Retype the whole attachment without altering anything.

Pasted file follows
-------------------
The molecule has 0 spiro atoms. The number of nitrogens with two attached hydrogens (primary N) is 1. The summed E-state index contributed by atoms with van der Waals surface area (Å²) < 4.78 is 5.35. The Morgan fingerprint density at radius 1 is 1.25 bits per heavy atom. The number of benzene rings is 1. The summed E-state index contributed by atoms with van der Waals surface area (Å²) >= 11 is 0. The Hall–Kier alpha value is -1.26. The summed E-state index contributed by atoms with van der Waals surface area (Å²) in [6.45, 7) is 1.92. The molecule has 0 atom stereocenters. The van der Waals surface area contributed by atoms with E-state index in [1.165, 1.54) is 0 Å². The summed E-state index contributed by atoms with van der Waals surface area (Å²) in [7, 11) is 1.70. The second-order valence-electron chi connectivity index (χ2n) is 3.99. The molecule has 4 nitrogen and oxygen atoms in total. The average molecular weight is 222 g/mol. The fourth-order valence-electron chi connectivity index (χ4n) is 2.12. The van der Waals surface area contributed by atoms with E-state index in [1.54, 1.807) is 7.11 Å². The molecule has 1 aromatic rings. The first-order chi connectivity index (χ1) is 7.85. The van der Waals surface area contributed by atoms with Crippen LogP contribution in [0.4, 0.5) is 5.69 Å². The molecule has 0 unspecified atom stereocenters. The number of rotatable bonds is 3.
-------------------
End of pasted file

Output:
The molecule has 0 spiro atoms. The number of nitrogens with two attached hydrogens (primary N) is 1. The summed E-state index contributed by atoms with van der Waals surface area (Å²) < 4.78 is 5.35. The Morgan fingerprint density at radius 1 is 1.25 bits per heavy atom. The number of benzene rings is 1. The summed E-state index contributed by atoms with van der Waals surface area (Å²) >= 11 is 0. The Hall–Kier alpha value is -1.26. The summed E-state index contributed by atoms with van der Waals surface area (Å²) in [6.45, 7) is 1.92. The molecule has 0 atom stereocenters. The van der Waals surface area contributed by atoms with E-state index in [1.165, 1.54) is 0 Å². The summed E-state index contributed by atoms with van der Waals surface area (Å²) in [7, 11) is 1.70. The second-order valence-electron chi connectivity index (χ2n) is 3.99. The molecule has 4 nitrogen and oxygen atoms in total. The average molecular weight is 222 g/mol. The fourth-order valence-electron chi connectivity index (χ4n) is 2.12. The van der Waals surface area contributed by atoms with E-state index in [1.54, 1.807) is 7.11 Å². The molecule has 1 aromatic rings. The first-order chi connectivity index (χ1) is 7.85. The van der Waals surface area contributed by atoms with Crippen LogP contribution in [0.4, 0.5) is 5.69 Å². The molecule has 0 unspecified atom stereocenters. The number of rotatable bonds is 3.